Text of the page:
IOP Science : Multicriteria land suitability assessment for growing underutilised crop, bambara groundnut in Pen Malaysia

Latest study by the CropBASE team, "Multicriteria land suitability assessment for growing underutilised crop, bambara groundnut in Peninsular Malaysia", published in IOP Conference Series: Earth and Environmental Science, Vol 169

Co-authored by Tengku Adhwa Syaherah Tengku Mohd Suhairi, Dr Ebrahim Jahanshiri and Nur Marahaini Mohd Nizar.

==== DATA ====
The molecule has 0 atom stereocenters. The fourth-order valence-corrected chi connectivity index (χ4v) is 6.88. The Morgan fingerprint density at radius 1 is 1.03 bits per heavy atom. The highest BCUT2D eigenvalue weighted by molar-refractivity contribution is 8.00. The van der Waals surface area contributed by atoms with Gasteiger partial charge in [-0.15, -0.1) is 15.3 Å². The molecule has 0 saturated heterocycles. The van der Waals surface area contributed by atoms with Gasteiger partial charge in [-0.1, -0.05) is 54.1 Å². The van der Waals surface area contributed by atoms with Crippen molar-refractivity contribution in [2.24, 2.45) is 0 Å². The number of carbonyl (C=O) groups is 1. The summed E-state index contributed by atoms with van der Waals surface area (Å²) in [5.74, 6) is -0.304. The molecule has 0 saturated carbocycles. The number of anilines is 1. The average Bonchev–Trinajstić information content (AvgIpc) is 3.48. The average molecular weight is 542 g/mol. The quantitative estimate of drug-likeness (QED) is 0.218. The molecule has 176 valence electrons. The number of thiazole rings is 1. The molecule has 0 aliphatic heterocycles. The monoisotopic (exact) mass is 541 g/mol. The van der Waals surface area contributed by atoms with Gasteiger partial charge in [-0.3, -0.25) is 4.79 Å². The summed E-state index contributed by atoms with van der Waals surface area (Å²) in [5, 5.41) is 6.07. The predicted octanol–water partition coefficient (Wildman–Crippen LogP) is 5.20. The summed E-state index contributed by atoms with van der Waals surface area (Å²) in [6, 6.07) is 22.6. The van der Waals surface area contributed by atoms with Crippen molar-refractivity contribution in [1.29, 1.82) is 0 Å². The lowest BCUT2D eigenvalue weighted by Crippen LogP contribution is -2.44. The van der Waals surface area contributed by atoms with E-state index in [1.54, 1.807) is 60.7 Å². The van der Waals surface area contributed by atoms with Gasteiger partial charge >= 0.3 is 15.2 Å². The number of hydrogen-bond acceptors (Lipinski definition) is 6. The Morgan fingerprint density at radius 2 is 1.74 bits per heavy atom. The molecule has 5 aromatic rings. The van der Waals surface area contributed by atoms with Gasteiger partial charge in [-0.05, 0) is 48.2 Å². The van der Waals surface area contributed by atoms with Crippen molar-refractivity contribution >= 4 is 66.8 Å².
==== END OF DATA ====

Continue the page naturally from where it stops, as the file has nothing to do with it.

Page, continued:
Bambara groundnut (Vigna subterranea L.) is a high potential indigenous legume with origins from East Africa. Desirable characteristics such as high tolerance to drought, and a more complete nutritional profile nutritional profile has made this legume, a candidate underutilised crop. Underutilised or forgotten crops play an important role in food and nutrition security, agricultural diversification, minimising environmental impacts and mitigating climate variability. Despite having full potential, Malaysia, with fairly established agricultural industry, is not exploiting bambara groundnut or kacang poi benefits. Malaysia is predicted to face hotter climates in the future which may affect with potential impact on oil palm and rice production. Therefore, research on alternative or complementary crops such as bambara groundnut is relevant. Major challenge that is limiting the full utilisation of this crop is limited knowledge on where it is suitable to grow based on soil and climate conditions. In this study we delineated suitable areas for the bambara groundnut in Malaysia using available soil, climate, land use/land cover and topography factors. The combination of GIS-based Multi Criteria Decision Analysis (MCDA) with a novel joint soil-climate suitability criteria for bambara groundnut was used in Land Suitability Assessment (LSA) on the areas that are suitable to grow bambara groundnut. Data on soil physical and chemical properties were acquired from ISRIC global soil database. Climate dataset was retrieved from Worldclim which includes monthly temperature and rainfall. The suitability of bambara groundnut was field tested in a highly suitable area (more than 70%) in Semenyih, Malaysia where fresh pod yield of 2.54 MT/ha is reported. The result shows the LSA technique provides an effective assessment tool for land managers and farmers to identify potential areas for potential underutilised crops in agriculture to support Malaysian agriculture.
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